Jacques Cousteau said 'Water and air, the two essential fluids on which all life depends, have become global garbage cans.'

 

It's for these reasons that many of my clients have been in touch with me about asking what they can do to help with the plastic challenges facing us all. 

 

I have connected them to great organisations that are making a difference including Boyan Slat's team at The Ocean Cleanup .  I've successfully helped clients and given many speeches on 'How We can All Contribute To Something Meaningful & Get Out Of Our Comfort Zones'  to make a difference in our world.   So, I didn't hesitate when I was given an opportunity to get out of my comfort zone and join the Round The World Voyage with eXXpedition   on a leg of the journey aboard their incredible boat SV Travel Edge. The whole team will look in to the causes and solutions to ocean plastic pollution.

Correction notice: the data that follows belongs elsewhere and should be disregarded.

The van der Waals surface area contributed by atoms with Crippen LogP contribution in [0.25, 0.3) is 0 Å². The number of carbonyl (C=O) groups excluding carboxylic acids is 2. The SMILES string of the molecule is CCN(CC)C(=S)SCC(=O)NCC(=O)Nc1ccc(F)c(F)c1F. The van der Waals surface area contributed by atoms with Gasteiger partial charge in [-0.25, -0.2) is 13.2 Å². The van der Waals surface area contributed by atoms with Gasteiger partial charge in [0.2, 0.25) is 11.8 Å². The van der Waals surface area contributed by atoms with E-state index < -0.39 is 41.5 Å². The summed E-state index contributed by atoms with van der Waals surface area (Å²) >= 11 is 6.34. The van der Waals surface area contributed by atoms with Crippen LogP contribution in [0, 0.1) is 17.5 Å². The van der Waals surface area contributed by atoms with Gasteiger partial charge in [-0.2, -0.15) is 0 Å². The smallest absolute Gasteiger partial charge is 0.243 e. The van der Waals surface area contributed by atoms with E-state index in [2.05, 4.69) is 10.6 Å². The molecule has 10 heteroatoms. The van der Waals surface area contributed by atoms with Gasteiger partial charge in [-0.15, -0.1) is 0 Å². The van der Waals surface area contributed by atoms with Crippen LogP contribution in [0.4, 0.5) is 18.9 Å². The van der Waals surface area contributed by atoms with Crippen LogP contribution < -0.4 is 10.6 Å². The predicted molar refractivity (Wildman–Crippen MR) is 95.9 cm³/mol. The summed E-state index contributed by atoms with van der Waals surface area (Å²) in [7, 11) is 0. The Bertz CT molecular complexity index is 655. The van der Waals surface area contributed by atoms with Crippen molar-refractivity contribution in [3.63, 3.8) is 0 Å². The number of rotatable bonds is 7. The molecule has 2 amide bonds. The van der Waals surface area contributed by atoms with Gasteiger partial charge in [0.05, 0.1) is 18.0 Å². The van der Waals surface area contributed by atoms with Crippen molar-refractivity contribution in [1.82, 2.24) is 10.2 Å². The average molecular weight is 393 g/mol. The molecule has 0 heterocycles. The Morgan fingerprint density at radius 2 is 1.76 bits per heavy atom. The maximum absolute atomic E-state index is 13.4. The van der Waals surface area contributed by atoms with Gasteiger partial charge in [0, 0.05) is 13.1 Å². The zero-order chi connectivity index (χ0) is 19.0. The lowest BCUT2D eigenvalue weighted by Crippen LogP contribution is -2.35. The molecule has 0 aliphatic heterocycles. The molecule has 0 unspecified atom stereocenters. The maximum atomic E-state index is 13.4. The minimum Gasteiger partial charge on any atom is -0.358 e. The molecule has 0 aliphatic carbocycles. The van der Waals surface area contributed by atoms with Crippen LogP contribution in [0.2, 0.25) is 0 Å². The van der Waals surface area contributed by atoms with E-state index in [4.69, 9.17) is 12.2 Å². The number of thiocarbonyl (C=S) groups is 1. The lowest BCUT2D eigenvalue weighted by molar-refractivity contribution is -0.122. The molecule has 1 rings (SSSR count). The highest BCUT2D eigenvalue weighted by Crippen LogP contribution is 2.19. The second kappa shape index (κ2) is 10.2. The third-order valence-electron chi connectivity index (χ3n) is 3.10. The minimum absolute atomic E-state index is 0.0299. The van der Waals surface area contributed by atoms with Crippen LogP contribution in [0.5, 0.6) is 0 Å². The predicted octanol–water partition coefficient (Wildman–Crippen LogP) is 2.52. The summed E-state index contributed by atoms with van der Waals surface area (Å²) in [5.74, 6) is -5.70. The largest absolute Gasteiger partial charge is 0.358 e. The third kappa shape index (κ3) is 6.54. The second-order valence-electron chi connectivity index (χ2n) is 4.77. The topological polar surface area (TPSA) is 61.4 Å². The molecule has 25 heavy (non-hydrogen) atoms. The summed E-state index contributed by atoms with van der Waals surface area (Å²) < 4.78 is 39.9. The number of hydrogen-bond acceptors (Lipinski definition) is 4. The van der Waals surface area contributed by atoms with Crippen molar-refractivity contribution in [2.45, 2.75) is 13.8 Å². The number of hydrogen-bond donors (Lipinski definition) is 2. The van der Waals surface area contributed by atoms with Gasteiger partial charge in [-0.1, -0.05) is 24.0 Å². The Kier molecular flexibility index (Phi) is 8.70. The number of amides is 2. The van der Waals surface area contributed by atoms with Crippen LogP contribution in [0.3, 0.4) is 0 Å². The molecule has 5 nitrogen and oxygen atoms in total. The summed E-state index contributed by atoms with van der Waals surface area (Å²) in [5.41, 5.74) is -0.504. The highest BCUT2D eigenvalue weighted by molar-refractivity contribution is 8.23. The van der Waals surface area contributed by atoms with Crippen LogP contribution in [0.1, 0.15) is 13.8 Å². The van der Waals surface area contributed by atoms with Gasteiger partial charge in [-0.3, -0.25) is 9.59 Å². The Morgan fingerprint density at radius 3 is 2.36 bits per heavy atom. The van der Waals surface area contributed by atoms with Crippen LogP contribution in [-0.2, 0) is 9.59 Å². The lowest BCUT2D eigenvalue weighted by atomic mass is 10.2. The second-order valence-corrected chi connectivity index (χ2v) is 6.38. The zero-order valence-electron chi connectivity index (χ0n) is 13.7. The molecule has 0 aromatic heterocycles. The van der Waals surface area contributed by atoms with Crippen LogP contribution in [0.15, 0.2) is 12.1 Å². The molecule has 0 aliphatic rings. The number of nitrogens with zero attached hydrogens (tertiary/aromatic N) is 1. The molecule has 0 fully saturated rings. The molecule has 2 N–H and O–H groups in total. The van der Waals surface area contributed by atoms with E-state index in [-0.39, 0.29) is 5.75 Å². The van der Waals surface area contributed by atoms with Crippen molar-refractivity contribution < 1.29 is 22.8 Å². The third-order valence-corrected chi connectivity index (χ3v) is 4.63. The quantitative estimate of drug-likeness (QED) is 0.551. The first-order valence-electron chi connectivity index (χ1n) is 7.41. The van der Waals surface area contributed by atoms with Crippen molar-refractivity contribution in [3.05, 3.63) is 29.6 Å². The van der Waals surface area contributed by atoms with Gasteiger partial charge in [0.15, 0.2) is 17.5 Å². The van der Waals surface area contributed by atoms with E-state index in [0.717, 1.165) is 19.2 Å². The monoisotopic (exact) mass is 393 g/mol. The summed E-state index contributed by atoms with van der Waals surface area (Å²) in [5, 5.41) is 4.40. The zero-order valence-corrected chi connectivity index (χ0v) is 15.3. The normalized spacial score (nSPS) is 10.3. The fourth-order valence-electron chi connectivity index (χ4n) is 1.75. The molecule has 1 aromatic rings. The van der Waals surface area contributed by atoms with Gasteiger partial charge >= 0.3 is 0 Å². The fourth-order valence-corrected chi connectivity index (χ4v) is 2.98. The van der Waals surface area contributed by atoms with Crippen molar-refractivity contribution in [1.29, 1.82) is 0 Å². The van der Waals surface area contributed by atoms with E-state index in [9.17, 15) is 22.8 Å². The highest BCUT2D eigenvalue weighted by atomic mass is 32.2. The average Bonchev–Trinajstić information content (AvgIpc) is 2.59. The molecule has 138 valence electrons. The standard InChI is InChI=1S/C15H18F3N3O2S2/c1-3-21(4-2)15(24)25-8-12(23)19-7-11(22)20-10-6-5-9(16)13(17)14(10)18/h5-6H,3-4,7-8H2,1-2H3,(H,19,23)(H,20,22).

I'll be one of 300 women taking part in this 2 year voyage covering a total of 38,000 nautical miles.  The voyage has been broken down in to 30 legs and I'm on leg 12 sailing 600 miles from Fiji to Vanuatu in May this year!  

 

 

 

The crew will be getting involved in cutting-edge citizen science taking samples of micro plastics from all levels of the ocean water column including the surface and the ocean bed.  These samples will then be sent to specialist scientific laboratories to help us understand exactly what is getting in our oceans and how we can solve the problems on land. 

 

Why am I getting involved?